Children and the Darkhttps://stmarystcatherine.org/wp-content/themes/osmosis/images/empty/thumbnail.jpg 150 150 St. Mary St. Catherine of Siena St. Mary St. Catherine of Siena https://stmarystcatherine.org/wp-content/themes/osmosis/images/empty/thumbnail.jpg
I admit it, when I was a child, I was afraid of the dark. Going upstairs in our big old house when it was dark and no one else was up there … well, let’s just say that if it was at all possible, I didn’t!
Aren’t all children afraid of the dark? Aren’t they more inclined to imagine all sorts of dangers? Perhaps the cause for their fear is greater than the obvious reason, for children have an uncanny ability to perceive more about others and their world than we give them credit for.
There are so many ways in which darkness is not a positive reality. Darkness can mean fear of the unknown, certainly. It also is a metaphor for evil, death and destruction. In the dark, my aloneness is stark, often defined by the inability to see or imagine others. Often “bad” things are carried out in the dark, to prevent others from seeing. Secrecy for good or for bad is often referred to as doing something “in the dark”.
When I look at the world today I see so much suffering, turmoil, hatred, unrest, competition, discrimination, exclusion, and I believe all of this and more are expressions of darkness. I think children somehow intuit this truth even though they may not be able to articulate it. Therefore, value light over darkness. Indeed one of the reasons children bring so much hope into the world can be that they “light up our lives”.
As Christians, we believe and celebrate that Christ is the “Light of the world”. Our tradition teaches that, in Christ, darkness (death) has been vanquished and no longer has ultimate control over us. The God-given antidote to the darkness is Jesus Christ; the teaching, example and life of the Son of God hold out for every believer life and light over death and darkness.
Called to be countercultural, the Christian is a person who confronts the darkness, even when it is not convenient or popular to do so. Many of us have been inspired to learn of another who acted with such courage; sometimes in a quiet way, other times on the public stage. Doubtless each of us can recall persons whose words and actions have given us reason to hope.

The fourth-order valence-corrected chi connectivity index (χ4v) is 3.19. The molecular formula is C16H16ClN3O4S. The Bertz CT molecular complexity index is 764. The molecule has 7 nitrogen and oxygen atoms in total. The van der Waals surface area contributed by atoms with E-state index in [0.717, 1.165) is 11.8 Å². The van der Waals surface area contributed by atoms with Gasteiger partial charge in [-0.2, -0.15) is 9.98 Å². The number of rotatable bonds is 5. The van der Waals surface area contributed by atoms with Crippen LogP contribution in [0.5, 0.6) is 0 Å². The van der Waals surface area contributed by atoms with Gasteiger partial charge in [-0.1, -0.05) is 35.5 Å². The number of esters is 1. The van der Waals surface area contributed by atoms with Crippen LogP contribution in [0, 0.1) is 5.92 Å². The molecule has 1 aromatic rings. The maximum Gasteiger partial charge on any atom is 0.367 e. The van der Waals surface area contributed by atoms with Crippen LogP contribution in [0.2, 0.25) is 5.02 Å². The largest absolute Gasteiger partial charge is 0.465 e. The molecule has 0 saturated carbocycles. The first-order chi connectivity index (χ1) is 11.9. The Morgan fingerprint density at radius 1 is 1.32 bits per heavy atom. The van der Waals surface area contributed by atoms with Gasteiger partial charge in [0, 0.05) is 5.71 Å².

After all these years, I am still afraid of the dark. But now it is no longer related to the absence of light. I recognize the power of evil and the horrors of the worst of how humans can treat one another. The popularity of modern entertainment: films, TV, computer games and even toys that incorporate violence haphazardly and viciously is astonishing. Every parent should be afraid of this darkness. The proliferation of the billion dollar industry of pornography through the internet is perhaps the most insidious darkness in our society today and an evil that threatens children, men, women, marriages and family.
These final days of Lent offer us an opportunity to think about the shadows
and darkness in our own lives and to choose to step away and into the light. The Sacrament of Reconciliation, confession, is a true gift to everyone who seeks to move into the light. We offer confessions in the Church on Saturday afternoons at 3:15 and, if you can’t make it on Saturdays, we invite you to call the office at 617-242-4664 to schedule a time to meet with a priest.
Maybe we all need to let the children teach us that to be afraid of the dark is an innate defense that needs to be respected and heeded. And furthermore to recognize Christ as the Light that overcomes the darkness, not only in the world but also in each person’s daily life.
Third Sunday of Lent
March 6/7, 2021
In this weekend’s Gospel reading, you may hear the story of Jesus’ cleansing of the Temple, a familiar story. The prophets Jeremiah, Zechariah and
Malachi prophesied that when the Kingdom of God was at hand, the Temple would be cleansed of all activities unworthy of an encounter with God.
Christians are often referred to as “Temples of the Lord.”
As stewards of a “Holy Temple” God has entrusted to each one of us, what are we doing to be cleansed of activities unworthy of an encounter with the Lord? This week, reflect on one thing you can do to cleanse the Temple God has given you so that it becomes a more inviting home for Christ Jesus.